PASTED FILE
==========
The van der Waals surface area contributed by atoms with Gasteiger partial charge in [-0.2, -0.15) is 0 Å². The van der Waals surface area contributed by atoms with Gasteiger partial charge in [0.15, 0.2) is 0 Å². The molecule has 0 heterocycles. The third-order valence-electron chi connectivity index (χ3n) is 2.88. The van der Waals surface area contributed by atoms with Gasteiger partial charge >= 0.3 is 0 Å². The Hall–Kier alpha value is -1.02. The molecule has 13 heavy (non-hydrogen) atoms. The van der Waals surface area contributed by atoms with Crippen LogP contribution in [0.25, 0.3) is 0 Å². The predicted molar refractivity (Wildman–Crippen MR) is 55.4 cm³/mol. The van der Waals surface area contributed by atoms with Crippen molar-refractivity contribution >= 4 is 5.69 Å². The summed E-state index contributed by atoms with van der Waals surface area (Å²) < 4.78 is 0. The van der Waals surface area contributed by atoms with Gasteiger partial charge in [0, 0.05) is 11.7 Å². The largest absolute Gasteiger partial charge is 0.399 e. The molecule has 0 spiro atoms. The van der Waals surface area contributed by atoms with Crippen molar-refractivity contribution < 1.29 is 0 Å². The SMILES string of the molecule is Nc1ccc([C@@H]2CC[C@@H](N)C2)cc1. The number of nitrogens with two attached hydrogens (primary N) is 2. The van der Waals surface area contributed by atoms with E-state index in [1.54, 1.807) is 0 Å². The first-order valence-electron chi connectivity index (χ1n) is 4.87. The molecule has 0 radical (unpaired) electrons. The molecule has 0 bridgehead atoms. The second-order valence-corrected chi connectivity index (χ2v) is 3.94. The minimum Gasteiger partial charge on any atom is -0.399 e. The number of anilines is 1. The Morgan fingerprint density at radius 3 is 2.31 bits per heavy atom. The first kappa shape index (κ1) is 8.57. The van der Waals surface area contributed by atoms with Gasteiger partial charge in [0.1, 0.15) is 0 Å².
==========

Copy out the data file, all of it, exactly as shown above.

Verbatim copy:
The van der Waals surface area contributed by atoms with Gasteiger partial charge in [-0.2, -0.15) is 0 Å². The van der Waals surface area contributed by atoms with Gasteiger partial charge in [0.15, 0.2) is 0 Å². The molecule has 0 heterocycles. The third-order valence-electron chi connectivity index (χ3n) is 2.88. The van der Waals surface area contributed by atoms with Gasteiger partial charge >= 0.3 is 0 Å². The Hall–Kier alpha value is -1.02. The molecule has 13 heavy (non-hydrogen) atoms. The van der Waals surface area contributed by atoms with Crippen LogP contribution in [0.25, 0.3) is 0 Å². The predicted molar refractivity (Wildman–Crippen MR) is 55.4 cm³/mol. The van der Waals surface area contributed by atoms with Crippen molar-refractivity contribution >= 4 is 5.69 Å². The summed E-state index contributed by atoms with van der Waals surface area (Å²) < 4.78 is 0. The van der Waals surface area contributed by atoms with Gasteiger partial charge in [0, 0.05) is 11.7 Å². The largest absolute Gasteiger partial charge is 0.399 e. The molecule has 0 spiro atoms. The van der Waals surface area contributed by atoms with Crippen molar-refractivity contribution < 1.29 is 0 Å². The SMILES string of the molecule is Nc1ccc([C@@H]2CC[C@@H](N)C2)cc1. The number of nitrogens with two attached hydrogens (primary N) is 2. The van der Waals surface area contributed by atoms with E-state index in [1.54, 1.807) is 0 Å². The first-order valence-electron chi connectivity index (χ1n) is 4.87. The molecule has 0 radical (unpaired) electrons. The molecule has 0 bridgehead atoms. The second-order valence-corrected chi connectivity index (χ2v) is 3.94. The minimum Gasteiger partial charge on any atom is -0.399 e. The number of anilines is 1. The Morgan fingerprint density at radius 3 is 2.31 bits per heavy atom. The first kappa shape index (κ1) is 8.57. The van der Waals surface area contributed by atoms with Gasteiger partial charge in [0.1, 0.15) is 0 Å².